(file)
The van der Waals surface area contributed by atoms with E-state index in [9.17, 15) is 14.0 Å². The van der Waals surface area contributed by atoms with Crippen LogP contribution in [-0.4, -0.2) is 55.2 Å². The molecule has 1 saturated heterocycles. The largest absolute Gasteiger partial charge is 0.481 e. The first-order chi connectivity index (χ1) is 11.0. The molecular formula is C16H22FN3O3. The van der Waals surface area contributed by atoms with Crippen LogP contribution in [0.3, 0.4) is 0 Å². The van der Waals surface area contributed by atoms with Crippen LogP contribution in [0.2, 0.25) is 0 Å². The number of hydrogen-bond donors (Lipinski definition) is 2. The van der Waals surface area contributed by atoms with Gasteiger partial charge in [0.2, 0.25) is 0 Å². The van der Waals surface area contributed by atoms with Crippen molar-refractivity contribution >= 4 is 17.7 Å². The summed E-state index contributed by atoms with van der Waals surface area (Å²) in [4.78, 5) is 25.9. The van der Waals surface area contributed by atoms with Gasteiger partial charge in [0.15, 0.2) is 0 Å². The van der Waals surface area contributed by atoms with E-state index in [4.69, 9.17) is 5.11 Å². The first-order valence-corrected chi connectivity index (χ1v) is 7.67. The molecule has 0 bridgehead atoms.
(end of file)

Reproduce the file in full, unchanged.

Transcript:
The van der Waals surface area contributed by atoms with E-state index in [9.17, 15) is 14.0 Å². The van der Waals surface area contributed by atoms with Crippen LogP contribution in [-0.4, -0.2) is 55.2 Å². The molecule has 1 saturated heterocycles. The largest absolute Gasteiger partial charge is 0.481 e. The first-order chi connectivity index (χ1) is 11.0. The molecular formula is C16H22FN3O3. The van der Waals surface area contributed by atoms with Crippen LogP contribution in [0.3, 0.4) is 0 Å². The van der Waals surface area contributed by atoms with Crippen LogP contribution in [0.2, 0.25) is 0 Å². The number of hydrogen-bond donors (Lipinski definition) is 2. The van der Waals surface area contributed by atoms with Gasteiger partial charge in [0.2, 0.25) is 0 Å². The van der Waals surface area contributed by atoms with Crippen molar-refractivity contribution >= 4 is 17.7 Å². The summed E-state index contributed by atoms with van der Waals surface area (Å²) in [4.78, 5) is 25.9. The van der Waals surface area contributed by atoms with Gasteiger partial charge in [0.15, 0.2) is 0 Å². The van der Waals surface area contributed by atoms with E-state index in [4.69, 9.17) is 5.11 Å². The first-order valence-corrected chi connectivity index (χ1v) is 7.67. The molecule has 0 bridgehead atoms.